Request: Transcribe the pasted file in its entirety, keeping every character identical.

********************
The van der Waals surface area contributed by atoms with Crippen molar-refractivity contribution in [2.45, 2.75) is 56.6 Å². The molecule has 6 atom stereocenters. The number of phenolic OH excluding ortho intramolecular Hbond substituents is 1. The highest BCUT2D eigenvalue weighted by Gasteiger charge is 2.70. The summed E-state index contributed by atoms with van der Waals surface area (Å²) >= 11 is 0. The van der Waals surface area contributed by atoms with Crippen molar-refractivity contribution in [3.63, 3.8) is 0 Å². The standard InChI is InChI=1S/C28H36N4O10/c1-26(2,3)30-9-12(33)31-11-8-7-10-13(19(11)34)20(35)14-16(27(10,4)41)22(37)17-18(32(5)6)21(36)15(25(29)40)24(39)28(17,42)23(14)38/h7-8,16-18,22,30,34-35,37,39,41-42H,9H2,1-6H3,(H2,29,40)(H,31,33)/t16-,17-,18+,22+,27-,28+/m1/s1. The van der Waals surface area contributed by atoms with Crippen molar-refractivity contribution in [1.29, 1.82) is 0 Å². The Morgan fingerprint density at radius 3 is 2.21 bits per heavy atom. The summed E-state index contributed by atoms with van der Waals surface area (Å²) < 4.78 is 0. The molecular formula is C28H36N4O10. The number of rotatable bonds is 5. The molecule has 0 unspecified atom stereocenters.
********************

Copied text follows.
The van der Waals surface area contributed by atoms with Crippen molar-refractivity contribution in [2.45, 2.75) is 56.6 Å². The molecule has 6 atom stereocenters. The number of phenolic OH excluding ortho intramolecular Hbond substituents is 1. The highest BCUT2D eigenvalue weighted by Gasteiger charge is 2.70. The summed E-state index contributed by atoms with van der Waals surface area (Å²) >= 11 is 0. The van der Waals surface area contributed by atoms with Crippen molar-refractivity contribution in [3.63, 3.8) is 0 Å². The standard InChI is InChI=1S/C28H36N4O10/c1-26(2,3)30-9-12(33)31-11-8-7-10-13(19(11)34)20(35)14-16(27(10,4)41)22(37)17-18(32(5)6)21(36)15(25(29)40)24(39)28(17,42)23(14)38/h7-8,16-18,22,30,34-35,37,39,41-42H,9H2,1-6H3,(H2,29,40)(H,31,33)/t16-,17-,18+,22+,27-,28+/m1/s1. The van der Waals surface area contributed by atoms with Crippen molar-refractivity contribution in [1.29, 1.82) is 0 Å². The Morgan fingerprint density at radius 3 is 2.21 bits per heavy atom. The summed E-state index contributed by atoms with van der Waals surface area (Å²) < 4.78 is 0. The molecular formula is C28H36N4O10. The number of rotatable bonds is 5. The molecule has 0 unspecified atom stereocenters.